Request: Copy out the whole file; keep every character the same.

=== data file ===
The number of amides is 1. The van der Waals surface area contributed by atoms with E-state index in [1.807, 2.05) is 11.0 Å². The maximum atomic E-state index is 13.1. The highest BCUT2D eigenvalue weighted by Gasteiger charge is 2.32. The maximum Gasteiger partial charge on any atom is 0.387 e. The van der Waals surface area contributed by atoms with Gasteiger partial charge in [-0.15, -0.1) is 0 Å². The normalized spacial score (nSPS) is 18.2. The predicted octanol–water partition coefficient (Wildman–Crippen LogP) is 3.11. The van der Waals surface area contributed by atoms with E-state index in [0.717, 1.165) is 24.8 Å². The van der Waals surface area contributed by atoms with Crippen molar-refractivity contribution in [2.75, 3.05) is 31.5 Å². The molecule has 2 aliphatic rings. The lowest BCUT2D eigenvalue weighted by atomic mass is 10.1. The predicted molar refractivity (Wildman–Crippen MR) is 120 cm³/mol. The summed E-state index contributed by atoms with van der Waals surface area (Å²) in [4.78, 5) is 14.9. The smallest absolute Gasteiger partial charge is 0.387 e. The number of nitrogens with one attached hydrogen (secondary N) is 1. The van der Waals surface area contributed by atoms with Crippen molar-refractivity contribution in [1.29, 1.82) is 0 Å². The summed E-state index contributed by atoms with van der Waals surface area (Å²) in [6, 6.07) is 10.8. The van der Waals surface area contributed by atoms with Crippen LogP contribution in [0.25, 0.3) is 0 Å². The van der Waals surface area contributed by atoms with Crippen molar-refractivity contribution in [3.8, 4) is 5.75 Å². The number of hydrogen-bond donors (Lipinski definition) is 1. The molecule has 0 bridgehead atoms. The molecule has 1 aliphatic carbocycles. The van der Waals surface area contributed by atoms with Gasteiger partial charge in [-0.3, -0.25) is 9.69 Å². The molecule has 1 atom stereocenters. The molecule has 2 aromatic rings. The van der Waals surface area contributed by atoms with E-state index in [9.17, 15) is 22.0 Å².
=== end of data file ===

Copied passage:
The number of amides is 1. The van der Waals surface area contributed by atoms with E-state index in [1.807, 2.05) is 11.0 Å². The maximum atomic E-state index is 13.1. The highest BCUT2D eigenvalue weighted by Gasteiger charge is 2.32. The maximum Gasteiger partial charge on any atom is 0.387 e. The van der Waals surface area contributed by atoms with Gasteiger partial charge in [-0.15, -0.1) is 0 Å². The normalized spacial score (nSPS) is 18.2. The predicted octanol–water partition coefficient (Wildman–Crippen LogP) is 3.11. The van der Waals surface area contributed by atoms with E-state index in [0.717, 1.165) is 24.8 Å². The van der Waals surface area contributed by atoms with Crippen molar-refractivity contribution in [2.75, 3.05) is 31.5 Å². The molecule has 2 aliphatic rings. The lowest BCUT2D eigenvalue weighted by atomic mass is 10.1. The predicted molar refractivity (Wildman–Crippen MR) is 120 cm³/mol. The summed E-state index contributed by atoms with van der Waals surface area (Å²) in [4.78, 5) is 14.9. The smallest absolute Gasteiger partial charge is 0.387 e. The number of nitrogens with one attached hydrogen (secondary N) is 1. The van der Waals surface area contributed by atoms with Crippen molar-refractivity contribution in [1.29, 1.82) is 0 Å². The summed E-state index contributed by atoms with van der Waals surface area (Å²) in [6, 6.07) is 10.8. The van der Waals surface area contributed by atoms with Crippen LogP contribution in [0.25, 0.3) is 0 Å². The van der Waals surface area contributed by atoms with Crippen molar-refractivity contribution in [3.8, 4) is 5.75 Å². The number of hydrogen-bond donors (Lipinski definition) is 1. The molecule has 0 bridgehead atoms. The molecule has 1 aliphatic carbocycles. The van der Waals surface area contributed by atoms with Gasteiger partial charge in [-0.3, -0.25) is 9.69 Å². The molecule has 1 atom stereocenters. The molecule has 2 aromatic rings. The van der Waals surface area contributed by atoms with E-state index in [9.17, 15) is 22.0 Å².